The recent announcement from the UK government of the new board at the Gambling Commission was very strong on the great and the good, but not so great and good when it came to having any prior knowledge of the industry they are hoping to oversee.
Among the luminaries are an anti-corruption expert and economic-crimes lawyer (Lloydette Bai-Marrow), the ex-chief executive of The Pensions Regulator (Charles Counsell OBE), an international lawyer, consultant, and current board member of the Human Tissue Authority (Helen Dodds), the executive director of Risk and Compliance Oversight at the Financial Conduct Authority (Sheree Howard), a criminal lawyer who has prosecuted drug, tax, and money-laundering offenses for the Revenue and Customs Prosecutions Office and fraudulent trading offenses for the Department for Business (Claudia Mortimore), the chair of NHS Professionals Ltd and chair of the Chartered Insurance Institute (Helen Phillips), and a former senior civil servant from the Department for Culture, Media and Sport (David Rossington CB).
Given these commissioners, an observer would struggle to identify the sector they were set to oversee. Certainly – and this might be doing the individuals an injustice – it seems unlikely the new commissioners (Rossington aside, maybe) have much by the way of a working knowledge of any aspect of the gambling industry.
Does this matter? In a sense, no. Their job, after all, is to oversee the work of the Gambling Commission itself.
But in a wider sense, the industry will be right to be dismayed that none of its eminences – whether currently or formerly part of the industry – have been called upon to play a role. And while the announcement came from the government, it certainly has the fingerprints of the UK Gambling Commission all over it.
Speaking after the Reputation Matters event that took place in London in late October, Dan Waugh, partner at the gambling-industry consultancy Regulus Partners, said one of his takeaways from the afternoon of discussion was that “very few people seem to trust or respect the Commission these days.”
He points out that this wasn’t always the case. Back when the Commission was led by Philip Graf, then Jenny Williams and Sarah Harrison, the Commission was “not always liked, but it was respected.”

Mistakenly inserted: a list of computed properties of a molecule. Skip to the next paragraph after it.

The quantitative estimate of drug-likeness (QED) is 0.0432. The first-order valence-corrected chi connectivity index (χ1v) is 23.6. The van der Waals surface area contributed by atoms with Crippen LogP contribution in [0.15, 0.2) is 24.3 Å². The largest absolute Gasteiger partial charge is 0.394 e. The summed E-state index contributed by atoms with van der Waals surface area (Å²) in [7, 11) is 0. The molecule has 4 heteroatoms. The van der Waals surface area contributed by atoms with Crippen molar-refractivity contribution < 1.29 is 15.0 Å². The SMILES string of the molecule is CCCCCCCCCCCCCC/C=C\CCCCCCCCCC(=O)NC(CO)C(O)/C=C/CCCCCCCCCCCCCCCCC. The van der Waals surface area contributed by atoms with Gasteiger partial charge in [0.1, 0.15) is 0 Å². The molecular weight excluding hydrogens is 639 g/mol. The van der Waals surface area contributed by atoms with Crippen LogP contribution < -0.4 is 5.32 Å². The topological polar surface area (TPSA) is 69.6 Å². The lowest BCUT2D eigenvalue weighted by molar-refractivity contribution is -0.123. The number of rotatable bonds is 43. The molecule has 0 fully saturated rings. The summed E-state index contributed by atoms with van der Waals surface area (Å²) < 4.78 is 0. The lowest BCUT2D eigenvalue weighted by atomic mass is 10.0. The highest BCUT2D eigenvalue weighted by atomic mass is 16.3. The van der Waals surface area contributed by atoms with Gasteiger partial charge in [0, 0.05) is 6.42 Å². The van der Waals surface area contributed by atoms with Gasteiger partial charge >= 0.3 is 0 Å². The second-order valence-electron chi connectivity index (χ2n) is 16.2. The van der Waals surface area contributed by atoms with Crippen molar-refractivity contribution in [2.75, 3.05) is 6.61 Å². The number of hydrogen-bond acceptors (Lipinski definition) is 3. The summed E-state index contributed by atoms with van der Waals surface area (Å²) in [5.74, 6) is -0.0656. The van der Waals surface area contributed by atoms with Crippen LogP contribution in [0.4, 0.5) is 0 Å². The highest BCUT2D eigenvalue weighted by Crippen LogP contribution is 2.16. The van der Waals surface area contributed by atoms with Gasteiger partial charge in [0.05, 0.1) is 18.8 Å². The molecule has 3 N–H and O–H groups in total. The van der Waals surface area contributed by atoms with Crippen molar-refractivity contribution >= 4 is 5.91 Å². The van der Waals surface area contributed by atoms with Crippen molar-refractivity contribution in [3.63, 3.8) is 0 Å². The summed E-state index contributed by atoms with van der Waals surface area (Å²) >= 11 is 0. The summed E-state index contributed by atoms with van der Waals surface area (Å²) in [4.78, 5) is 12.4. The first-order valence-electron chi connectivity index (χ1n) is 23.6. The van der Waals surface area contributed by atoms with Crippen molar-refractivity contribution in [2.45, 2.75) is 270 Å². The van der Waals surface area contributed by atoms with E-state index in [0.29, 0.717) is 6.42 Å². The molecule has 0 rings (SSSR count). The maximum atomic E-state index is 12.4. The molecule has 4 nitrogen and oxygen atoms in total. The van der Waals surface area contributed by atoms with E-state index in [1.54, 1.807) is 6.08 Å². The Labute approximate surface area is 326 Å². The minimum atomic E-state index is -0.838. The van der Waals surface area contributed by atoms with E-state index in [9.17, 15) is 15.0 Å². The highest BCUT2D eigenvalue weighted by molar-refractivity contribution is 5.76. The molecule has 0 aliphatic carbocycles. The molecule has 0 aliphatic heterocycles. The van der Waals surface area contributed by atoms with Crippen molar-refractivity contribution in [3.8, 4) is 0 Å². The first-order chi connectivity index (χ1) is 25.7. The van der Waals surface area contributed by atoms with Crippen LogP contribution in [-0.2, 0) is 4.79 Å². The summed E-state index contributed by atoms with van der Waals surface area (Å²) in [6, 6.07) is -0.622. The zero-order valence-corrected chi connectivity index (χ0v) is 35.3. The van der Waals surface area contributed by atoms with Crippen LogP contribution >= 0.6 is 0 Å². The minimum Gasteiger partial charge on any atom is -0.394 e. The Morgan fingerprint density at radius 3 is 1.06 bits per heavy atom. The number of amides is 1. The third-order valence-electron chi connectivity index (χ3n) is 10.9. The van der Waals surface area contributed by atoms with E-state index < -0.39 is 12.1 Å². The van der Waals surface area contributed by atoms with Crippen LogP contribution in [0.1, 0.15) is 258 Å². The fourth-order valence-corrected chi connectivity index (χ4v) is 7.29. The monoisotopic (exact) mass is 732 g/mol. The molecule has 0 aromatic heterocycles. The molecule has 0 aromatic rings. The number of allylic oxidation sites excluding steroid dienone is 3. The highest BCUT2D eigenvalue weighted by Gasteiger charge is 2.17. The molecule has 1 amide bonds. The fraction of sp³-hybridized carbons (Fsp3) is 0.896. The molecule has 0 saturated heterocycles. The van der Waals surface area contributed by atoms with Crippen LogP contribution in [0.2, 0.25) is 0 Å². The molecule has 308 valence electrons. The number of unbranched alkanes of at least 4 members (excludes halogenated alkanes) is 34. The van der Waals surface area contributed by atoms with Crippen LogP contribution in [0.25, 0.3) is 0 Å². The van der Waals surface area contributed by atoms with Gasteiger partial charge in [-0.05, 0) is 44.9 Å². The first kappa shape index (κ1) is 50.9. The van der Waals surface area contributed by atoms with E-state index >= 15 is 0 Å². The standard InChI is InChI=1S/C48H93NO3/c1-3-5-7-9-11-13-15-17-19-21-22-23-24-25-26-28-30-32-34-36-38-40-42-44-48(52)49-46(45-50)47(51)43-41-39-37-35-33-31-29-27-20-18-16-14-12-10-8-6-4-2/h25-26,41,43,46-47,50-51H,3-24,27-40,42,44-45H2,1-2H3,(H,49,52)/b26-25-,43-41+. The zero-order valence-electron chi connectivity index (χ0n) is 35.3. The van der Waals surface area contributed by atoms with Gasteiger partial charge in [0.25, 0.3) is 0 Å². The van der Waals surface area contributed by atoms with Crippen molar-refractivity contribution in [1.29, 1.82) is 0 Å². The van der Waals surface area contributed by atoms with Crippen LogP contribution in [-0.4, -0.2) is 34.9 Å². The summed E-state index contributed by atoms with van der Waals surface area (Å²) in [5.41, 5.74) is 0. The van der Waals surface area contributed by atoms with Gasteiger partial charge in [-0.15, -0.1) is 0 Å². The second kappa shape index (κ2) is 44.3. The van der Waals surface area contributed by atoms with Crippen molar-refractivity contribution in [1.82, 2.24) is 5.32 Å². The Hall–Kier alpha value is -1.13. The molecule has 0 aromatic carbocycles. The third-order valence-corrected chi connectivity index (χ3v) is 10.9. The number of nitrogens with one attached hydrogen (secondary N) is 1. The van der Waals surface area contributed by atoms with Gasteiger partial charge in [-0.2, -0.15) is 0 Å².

“The lawyers are a good barometer and they’re fairly open in their criticism compared with earlier years,” he adds. “Under Williams and Harrison, things were much more constructive. The Commission in those days listened to licensees and lawyers.”
The rest is politics
For Waugh, the issue is the extent to which the Commission is now becoming a political animal.
“It no longer seeks to execute its statutory duties in a morally neutral manner,” he argues. “Instead, it wishes to reinterpret its role through the lens of critical social-justice theory or public health. This has led it into trouble.”
The latest flashpoint between the industry and the Commission remains the soon-to-end consultation on the introduction of financial-risk checks. For Peter Hannibal, chief executive of the Gambling Business Group, the mess over the meaning of frictionless checks is one of their own making.
“There is some confusion over the Commission repeatedly saying, ‘The consultation is not about whether affordability checks are to become regulation, but about how,’” he says. “Yet conversations held by the Minister and the content of the recent Westminster debate have been very much about not imposing them unless they’re proven to be ‘frictionless.’ This disconnect does the GC’s reputation no good at all.”
Worse, perhaps, than the perception that the Commission might not be dealing from the top of the deck is that once again, it has adopted an antagonistic stance with regard to the industry it oversees.
“Its dogmatism has got in the way of effective engagement with its licensees,” says Waugh. “And it has led to situations where the Commission’s behavior has been inconsistent with the Regulators’ Code, as well as its statutory duties. It has also created a situation where the Commission is no longer willing to admit error – and this is disastrous for trust.”
Some optimism was expressed at the event that the relations between the industry and its regulator are improving, but as Waugh says, this is “relative to a dismal nadir.”
Specifically, questions remain over whether the Commission has treated data presented either in its name or at the very least with a nod of approval.
“Whilst the GC’s outward optics may appear to be looking better, we still see the old culture prevalent in their dogmatic pursuit of affordability checks (despite what the evidence, the public, and Westminster is telling them) and their decision to effectively ignore the responses to their recent consultation on the reporting of suicides, only to go ahead and impose it anyway,” says Hannibal.
Waugh agrees. “The Commission has created situations where it has undeniably misrepresented evidence, sought to mislead the government, or been complicit in the dissemination of misinformation.”
Such is the backdrop for the selection of new commissioners. Welcome to the sector and its discontents.